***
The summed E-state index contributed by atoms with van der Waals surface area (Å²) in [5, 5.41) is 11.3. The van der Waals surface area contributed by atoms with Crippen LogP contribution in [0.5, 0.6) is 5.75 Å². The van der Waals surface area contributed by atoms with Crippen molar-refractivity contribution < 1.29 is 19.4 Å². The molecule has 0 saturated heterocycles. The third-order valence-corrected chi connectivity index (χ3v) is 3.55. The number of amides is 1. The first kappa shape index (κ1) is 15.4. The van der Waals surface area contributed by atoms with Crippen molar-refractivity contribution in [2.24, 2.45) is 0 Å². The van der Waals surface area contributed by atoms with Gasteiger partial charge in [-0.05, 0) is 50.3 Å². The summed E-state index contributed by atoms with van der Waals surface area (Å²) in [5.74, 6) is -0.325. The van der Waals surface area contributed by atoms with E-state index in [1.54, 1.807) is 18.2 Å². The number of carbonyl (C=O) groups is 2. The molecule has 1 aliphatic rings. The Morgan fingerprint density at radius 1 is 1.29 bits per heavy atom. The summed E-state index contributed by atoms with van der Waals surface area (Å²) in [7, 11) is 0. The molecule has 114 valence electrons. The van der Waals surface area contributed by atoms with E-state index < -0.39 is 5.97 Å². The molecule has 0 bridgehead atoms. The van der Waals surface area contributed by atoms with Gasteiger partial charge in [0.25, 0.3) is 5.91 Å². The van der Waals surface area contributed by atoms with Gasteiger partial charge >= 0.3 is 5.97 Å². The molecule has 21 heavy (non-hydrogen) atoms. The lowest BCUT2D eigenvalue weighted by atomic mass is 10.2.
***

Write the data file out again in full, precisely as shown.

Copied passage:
The summed E-state index contributed by atoms with van der Waals surface area (Å²) in [5, 5.41) is 11.3. The van der Waals surface area contributed by atoms with Crippen LogP contribution in [0.5, 0.6) is 5.75 Å². The van der Waals surface area contributed by atoms with Crippen molar-refractivity contribution < 1.29 is 19.4 Å². The molecule has 0 saturated heterocycles. The third-order valence-corrected chi connectivity index (χ3v) is 3.55. The number of amides is 1. The first kappa shape index (κ1) is 15.4. The van der Waals surface area contributed by atoms with Crippen molar-refractivity contribution in [2.24, 2.45) is 0 Å². The van der Waals surface area contributed by atoms with Gasteiger partial charge in [-0.05, 0) is 50.3 Å². The summed E-state index contributed by atoms with van der Waals surface area (Å²) in [5.74, 6) is -0.325. The van der Waals surface area contributed by atoms with E-state index in [1.54, 1.807) is 18.2 Å². The number of carbonyl (C=O) groups is 2. The molecule has 1 aliphatic rings. The Morgan fingerprint density at radius 1 is 1.29 bits per heavy atom. The summed E-state index contributed by atoms with van der Waals surface area (Å²) in [7, 11) is 0. The molecule has 114 valence electrons. The van der Waals surface area contributed by atoms with E-state index < -0.39 is 5.97 Å². The molecule has 0 bridgehead atoms. The van der Waals surface area contributed by atoms with Gasteiger partial charge in [0.25, 0.3) is 5.91 Å². The van der Waals surface area contributed by atoms with Gasteiger partial charge >= 0.3 is 5.97 Å². The molecule has 21 heavy (non-hydrogen) atoms. The lowest BCUT2D eigenvalue weighted by atomic mass is 10.2.